Home Theater catch-all

TheGameguru wrote:
Is HDMI 2.1 a desire? That would determine a great deal what you put in between the TV and the Series X

How so? He just got his TV 1-2 years ago so I will ask him the model.
Edit: TV is https://www.lg.com/us/tvs/lg-49UH610... , Looks like I was off on the 1-2 years old.
3 HDMI (HDCP 2.2) ports.

You won't have to worry about HDMI 2.1 since its relatively new and mostly late 2019 and 2020 model TV's have it.

EvilDead wrote:

@Malor - That's more or less how I have my setup now but he isn't the type of person to fuss with parts. He'll just want to set it up and never think about it again.

He'd probably want to look at an HTIB, then. As long as it uses standard components, it will work with the wiring in the walls, and will let him upgrade pieces later if he wants.

What's the general consensus when it comes to choosing which devices to connect to your TV versus your receiver?

For context I have a 2019 Vizio M558 and I'm looking to pick up the Denon AVR-S750H receiver this week. Devices I already have (in descending order of importance) are an Apple TV 4K, Nintendo Switch, Xbox One (launch edition), PS4+VR (launch console, no HDR pass-through with the VR breakout box), and faithful ol' Xbox 360 -- five devices in total. Vizio has 4 HDMI inputs, Denon has 6 HDMI inputs, and both support ARC and CEC.

I was thinking to connect the Apple TV to the receiver, while connecting the game consoles to the TV. With the Apple TV I care most about audio/video quality, while the consoles I'm thinking more about reducing potential input lag.

Or, should I just plug everything into the receiver and route just one HDMI cable to the TV?

Unless your receiver doesn't do passthrough for all the video formats you need, then I can't think of a reason not to run everything into the receiver. It cuts down the number of cables you need to run, reduces or eliminates any potential audio sync issues, and doesn't leave you at the mercy of your TV's ARC capabilities. Not all TVs pass audio signals back the way you'd expect via ARC, and sometimes they introduce audio lag that it's hard to fix.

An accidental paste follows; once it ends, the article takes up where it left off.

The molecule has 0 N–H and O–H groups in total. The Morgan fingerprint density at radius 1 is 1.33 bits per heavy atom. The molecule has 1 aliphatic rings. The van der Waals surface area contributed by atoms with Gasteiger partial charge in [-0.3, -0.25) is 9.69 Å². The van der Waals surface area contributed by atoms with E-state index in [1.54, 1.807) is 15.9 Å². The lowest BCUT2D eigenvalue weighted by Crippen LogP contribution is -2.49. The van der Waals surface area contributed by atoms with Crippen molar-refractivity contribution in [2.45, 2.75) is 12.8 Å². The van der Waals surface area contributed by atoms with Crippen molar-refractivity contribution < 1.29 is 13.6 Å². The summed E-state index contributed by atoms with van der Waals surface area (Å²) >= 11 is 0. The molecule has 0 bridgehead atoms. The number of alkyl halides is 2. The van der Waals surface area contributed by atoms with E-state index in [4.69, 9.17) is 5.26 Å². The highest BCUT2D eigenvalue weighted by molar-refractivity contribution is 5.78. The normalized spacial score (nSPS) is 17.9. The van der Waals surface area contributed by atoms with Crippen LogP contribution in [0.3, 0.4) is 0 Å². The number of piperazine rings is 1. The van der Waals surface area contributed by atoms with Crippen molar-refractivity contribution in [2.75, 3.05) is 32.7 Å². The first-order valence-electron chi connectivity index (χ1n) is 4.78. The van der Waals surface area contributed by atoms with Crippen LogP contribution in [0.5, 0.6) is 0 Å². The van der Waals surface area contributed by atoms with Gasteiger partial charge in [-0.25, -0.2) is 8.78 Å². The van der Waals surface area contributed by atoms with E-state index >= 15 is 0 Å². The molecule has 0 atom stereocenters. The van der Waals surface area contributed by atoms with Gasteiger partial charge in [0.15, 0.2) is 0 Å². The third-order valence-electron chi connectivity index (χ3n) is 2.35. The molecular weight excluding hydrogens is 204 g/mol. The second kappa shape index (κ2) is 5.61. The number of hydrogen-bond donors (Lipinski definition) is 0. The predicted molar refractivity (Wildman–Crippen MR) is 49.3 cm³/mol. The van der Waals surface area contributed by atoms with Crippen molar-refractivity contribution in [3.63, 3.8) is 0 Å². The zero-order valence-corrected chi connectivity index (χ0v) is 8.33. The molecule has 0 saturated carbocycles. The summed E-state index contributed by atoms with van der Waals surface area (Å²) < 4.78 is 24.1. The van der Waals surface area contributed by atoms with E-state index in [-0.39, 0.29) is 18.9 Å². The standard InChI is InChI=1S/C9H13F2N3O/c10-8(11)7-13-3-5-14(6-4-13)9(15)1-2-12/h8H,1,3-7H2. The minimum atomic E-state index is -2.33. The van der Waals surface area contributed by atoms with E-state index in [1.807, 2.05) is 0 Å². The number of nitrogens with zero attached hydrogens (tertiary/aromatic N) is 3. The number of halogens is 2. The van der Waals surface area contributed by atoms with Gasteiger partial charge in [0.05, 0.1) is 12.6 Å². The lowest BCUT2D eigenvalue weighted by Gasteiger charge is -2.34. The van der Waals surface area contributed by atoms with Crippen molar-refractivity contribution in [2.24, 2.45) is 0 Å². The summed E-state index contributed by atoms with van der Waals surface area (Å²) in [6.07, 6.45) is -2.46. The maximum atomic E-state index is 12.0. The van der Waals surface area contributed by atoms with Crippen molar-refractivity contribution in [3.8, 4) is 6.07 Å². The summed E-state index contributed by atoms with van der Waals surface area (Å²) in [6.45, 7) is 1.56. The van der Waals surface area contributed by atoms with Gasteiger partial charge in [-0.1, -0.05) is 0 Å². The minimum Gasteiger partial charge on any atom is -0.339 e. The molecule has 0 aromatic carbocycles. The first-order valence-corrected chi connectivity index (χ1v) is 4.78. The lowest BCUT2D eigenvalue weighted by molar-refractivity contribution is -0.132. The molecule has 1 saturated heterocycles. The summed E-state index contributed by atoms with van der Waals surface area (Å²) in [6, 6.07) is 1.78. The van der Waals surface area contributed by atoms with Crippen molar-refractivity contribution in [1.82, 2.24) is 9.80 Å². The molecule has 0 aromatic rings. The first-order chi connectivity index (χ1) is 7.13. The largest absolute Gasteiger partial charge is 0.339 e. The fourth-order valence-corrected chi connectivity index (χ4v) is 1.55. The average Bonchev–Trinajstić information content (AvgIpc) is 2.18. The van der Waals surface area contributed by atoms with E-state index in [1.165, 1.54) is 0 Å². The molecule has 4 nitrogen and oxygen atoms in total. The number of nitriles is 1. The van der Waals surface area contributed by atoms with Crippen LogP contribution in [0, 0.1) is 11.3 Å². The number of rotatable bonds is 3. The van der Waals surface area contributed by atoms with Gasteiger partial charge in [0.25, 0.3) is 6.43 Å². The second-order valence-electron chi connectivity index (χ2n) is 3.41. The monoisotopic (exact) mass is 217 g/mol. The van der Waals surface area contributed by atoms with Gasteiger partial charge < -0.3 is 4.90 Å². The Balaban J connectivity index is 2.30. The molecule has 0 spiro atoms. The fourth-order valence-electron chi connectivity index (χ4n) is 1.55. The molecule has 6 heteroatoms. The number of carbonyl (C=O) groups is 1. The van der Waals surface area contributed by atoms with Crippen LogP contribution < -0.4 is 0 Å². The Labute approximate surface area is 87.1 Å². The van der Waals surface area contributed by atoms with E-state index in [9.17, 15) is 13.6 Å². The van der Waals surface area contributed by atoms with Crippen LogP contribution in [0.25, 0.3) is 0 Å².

Also, in my experience, switching inputs on the TV is slower than switching them on the receiver.

Denon has 6 HDMI inputs, and both support ARC and CEC.

eARC or just ARC? eARC is much better.

Malor wrote:
Denon has 6 HDMI inputs, and both support ARC and CEC.

eARC or just ARC? eARC is much better.

The Denon supports eARC, but my Vizio does not.

I'd probably try consoles to TV, using ARC, to see how it comes out. It's my understanding that regular ARC is iffy with many sound sources. eARC, I guess, can just take any bitstream and pass it through to the receiver, but ARC is very limited, and the TV will often have to do internal conversions. You could see all kinds of weird problems. You could also see totally smooth sailing with no visible impairment. It depends on how good the TV is.